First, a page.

Satellite-powered phones are often clunky, expensive, and, well, dependent on satellite connection. GoTenna wants to bring off-the-grid text and GPS communication to your smartphone. No cell service? No Wi-Fi? No problem. The Brooklyn-based startup today announced funding of $7.5 million, led by Union Square Ventures.

GoTenna’s USB key-type device works using Bluetooth low-energy (LE), a version of Bluetooth that was built for the Internet of Things (IoT). Users can pair the device with the GoTenna app on a smartphone, which needs to be within a range of 20 to 30 feet. The phone sends the message to the device, which then transmits it over long-range radio waves to other GoTenna devices. “All of this happens in a matter of milliseconds,” wrote GoTenna cofounder and CEO Daniela Perdomo, in an email to VentureBeat.

Perdomo founded GoTenna with her brother in 2012, just after Hurricane Sandy. “Everyone from regular people to public safety personnel was disconnected due to a failure of central infrastructure,” she wrote. “From there, we thought up GoTenna in our search to figure out how everyone’s regular phones could enable communication, no matter what.”

Their first device, GoTenna, is sold in pairs for $149 across the U.S., and can be found at Amazon and REI, among other retailers. The device works on a two-way radio range and is mainly used for outdoor activities. Last September, the founders announced GoTenna Mesh, which allows users to extend the range of connectivity anywhere in the world. Currently in preorder, the device is sold in pairs for $179 and will start shipping to 49 countries late this spring.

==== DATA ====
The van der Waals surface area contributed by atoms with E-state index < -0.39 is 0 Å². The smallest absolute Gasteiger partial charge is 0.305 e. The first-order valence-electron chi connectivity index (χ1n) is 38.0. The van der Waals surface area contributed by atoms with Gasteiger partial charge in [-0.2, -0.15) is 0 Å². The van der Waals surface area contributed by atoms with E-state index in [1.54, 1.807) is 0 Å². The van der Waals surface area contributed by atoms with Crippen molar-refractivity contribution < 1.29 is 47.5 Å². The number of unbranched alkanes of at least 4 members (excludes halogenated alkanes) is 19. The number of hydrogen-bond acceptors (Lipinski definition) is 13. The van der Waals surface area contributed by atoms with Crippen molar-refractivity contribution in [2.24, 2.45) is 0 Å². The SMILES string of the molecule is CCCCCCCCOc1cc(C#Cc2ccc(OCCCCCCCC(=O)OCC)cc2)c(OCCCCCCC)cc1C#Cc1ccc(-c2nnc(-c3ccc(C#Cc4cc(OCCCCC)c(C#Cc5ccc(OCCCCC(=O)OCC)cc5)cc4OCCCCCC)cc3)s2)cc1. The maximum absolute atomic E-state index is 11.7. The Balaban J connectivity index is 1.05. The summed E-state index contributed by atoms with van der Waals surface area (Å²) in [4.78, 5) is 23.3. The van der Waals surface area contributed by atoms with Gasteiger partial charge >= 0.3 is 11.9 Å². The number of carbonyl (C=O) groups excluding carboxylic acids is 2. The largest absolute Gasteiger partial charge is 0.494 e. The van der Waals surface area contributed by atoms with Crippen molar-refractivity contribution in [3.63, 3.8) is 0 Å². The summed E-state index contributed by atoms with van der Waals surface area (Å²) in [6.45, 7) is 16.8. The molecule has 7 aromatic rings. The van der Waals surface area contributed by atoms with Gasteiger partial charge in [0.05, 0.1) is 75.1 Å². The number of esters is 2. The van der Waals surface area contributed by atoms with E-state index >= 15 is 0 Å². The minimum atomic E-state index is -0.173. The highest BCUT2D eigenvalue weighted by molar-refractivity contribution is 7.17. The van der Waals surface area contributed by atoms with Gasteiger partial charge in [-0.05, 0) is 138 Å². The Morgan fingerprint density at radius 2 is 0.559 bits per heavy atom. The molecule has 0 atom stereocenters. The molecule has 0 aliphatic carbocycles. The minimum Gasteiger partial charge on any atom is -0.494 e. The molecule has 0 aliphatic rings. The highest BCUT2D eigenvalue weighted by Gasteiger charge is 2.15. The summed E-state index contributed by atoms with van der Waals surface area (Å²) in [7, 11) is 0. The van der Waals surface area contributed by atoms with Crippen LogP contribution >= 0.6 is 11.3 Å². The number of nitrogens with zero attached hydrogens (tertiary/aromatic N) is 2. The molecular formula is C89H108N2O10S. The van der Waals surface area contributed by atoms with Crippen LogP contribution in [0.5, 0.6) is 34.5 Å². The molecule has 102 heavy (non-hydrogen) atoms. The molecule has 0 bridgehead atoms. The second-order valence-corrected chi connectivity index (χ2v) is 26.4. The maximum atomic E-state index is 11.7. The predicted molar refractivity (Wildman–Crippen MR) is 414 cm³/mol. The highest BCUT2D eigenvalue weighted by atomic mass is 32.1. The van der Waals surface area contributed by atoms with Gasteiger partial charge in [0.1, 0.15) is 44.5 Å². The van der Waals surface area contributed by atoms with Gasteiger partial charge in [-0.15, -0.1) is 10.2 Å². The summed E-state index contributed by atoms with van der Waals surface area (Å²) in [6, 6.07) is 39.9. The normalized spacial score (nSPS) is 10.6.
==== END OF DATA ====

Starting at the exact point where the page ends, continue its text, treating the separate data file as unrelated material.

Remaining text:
GoTenna does not charge a monthly subscription fee, but users can choose to upgrade to GoTenna Plus for $10 per year. Additional features include detailed topographic maps, trip statistics, and automated location tracking among trusted contacts.

GoTenna claims to have several tens of thousands of customers to date. Most are consumers, but, according to the founders, early adopters also included public safety personnel, groups within the U.S. Department of Defense, and humanitarian response NGOs. To better appeal to this customer population, the company launched a third model last month, the GoTenna Pro.

The military-grade mesh-networking radio works on a range of licensed spectrums in ultra high frequency (UHF) and very high frequency (VHF), and will ship later this year. It costs $499, about 30 to 40 times less than comparable professional mesh-capable radios, according to Perdomo.

In addition to being lighter and cheaper than other military-grade devices, Perdomo claims GoTenna is easy to use, “with its intuitive smartphone integration.”  “Operationalization is immediate, no special training is required as it works just like any other messaging app on your smartphone,” Perdomo wrote.

Existing investors Walden Venture Capital, MentorTech Ventures, Bloomberg Beta, BBG Ventures, and Collaborative Fund joined Union Square Ventures in today’s round. The new money will be used to support manufacturing and delivery of the new devices, as well as to expand the team of 23 people.

GoTenna has raised $17 million in venture capital to date and received several grants from the likes of Google and the U.S. Department of Defense.

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